Some jobseekers are turning to Online Reputation Management (ORM) firms to help them improve their digital personas.  Before you pay for an ORM service, be aware that ORM firms do not have the ability to remove unflattering information from the Internet any more than you do. If you are willing to invest the time, you can manage your own online reputation at little or no cost.

Top 8 Things You Shouldn't Give Social Networking Sites

While websites like Facebook and MySpace make it easy to share vacation photos with old classmates, the personal information on social networks is also attracting people besides friends and family members.  Scam artists, identity thieves, debt collectors, stalkers, hiring managers, and companies looking for a marketing advantage are turning to social networking sites to gather valuable information. Before you publish your next status update, take care that you aren’t risking your identity, security or reputation.

Below are eight things you shouldn’t give to a social network – when signing up for an account, posting content or interacting with your contacts through the network.

Keep Personal Information Safe When You Travel

When you travel, your risk of exposure to fraud and identity theft may increase. It’s a fact that people tend to let their guard down while on vacation.  Identity theft is often a crime of opportunity.  Don’t be a vacationer who presents a thief with that opportunity.  Your personal information, credit and debit cards, driver’s license, passport, and other personal information are the criminal’s target. By spending a few minutes planning before you travel, you can help reduce the risk that a thief will ruin your vacation.  You can also help avoid unnecessary problems with your financial institution. Here are some tips for an enjoyable vacation.

What You Should Know About Credit Repair Companies

If you’re losing sleep over bad credit, ads promising a quick fix can seem like a dream come true. But, hook up with the wrong company and your dreams of clean credit can quickly turn into a living nightmare.

While the economy has faltered in recent years, credit repair companies have flourished. As is often the case, hard times for consumers create opportunities for scammers. An unscrupulous credit repair company may collect upfront fees, may make you pay for things you can get for free or may even persuade you to break the law.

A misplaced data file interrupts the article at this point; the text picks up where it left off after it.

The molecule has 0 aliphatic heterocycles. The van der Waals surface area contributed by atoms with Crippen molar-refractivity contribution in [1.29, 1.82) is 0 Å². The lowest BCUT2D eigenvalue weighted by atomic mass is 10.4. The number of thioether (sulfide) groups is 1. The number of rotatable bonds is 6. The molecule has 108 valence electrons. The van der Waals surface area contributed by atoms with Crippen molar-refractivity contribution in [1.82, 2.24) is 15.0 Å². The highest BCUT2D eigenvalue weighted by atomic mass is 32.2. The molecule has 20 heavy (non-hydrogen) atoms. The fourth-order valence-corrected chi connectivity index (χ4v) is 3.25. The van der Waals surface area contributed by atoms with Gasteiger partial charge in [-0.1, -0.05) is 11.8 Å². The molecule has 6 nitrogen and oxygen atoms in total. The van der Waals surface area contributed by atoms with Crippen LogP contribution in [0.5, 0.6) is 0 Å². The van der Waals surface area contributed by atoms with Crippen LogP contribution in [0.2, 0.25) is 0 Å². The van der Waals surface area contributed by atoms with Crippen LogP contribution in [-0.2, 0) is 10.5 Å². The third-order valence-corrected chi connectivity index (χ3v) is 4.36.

If you are knee-deep in debt and thinking about a credit repair service, read out guide to find out how to recognize a dishonest credit repair service.

Attend the Computers, Freedom and Privacy Conference

Computers, Freedom and Privacy in a Networked Society is currently taking place in San Jose, CA .  Privacy professionals as well as the general public have been invited to hear expert speakers, attend panel discussions and learn about the impact of emerging technologies on individual liberties and personal privacy.

In its twentieth year, CFP is the leading policy conference exploring the impact of the Internet, computers and communications technology on society.  This year offers an exceptionally strong program.  Speakers include consumer privacy experts such as PRC's own Beth Givens and other advocates, as well as industry representatives Google's David Drummond and Microsoft's Peter Cullen. 

Even if you aren't in San Jose, you can still take part in the conference. Visit to watch live broadcasts of the events, follow along via Twitter using the #cfpconf hashtag, or visit the conference Facebook page at

On Friday June 18th, partipants in the CFP Conference and online will be voting to adopt a Social Networking Bill of Rights. Contribute your ideas to the process via Twitter, Facebook and blog posts. Read more here: and  Also contribute via Twitter using the #billofrights hashtag.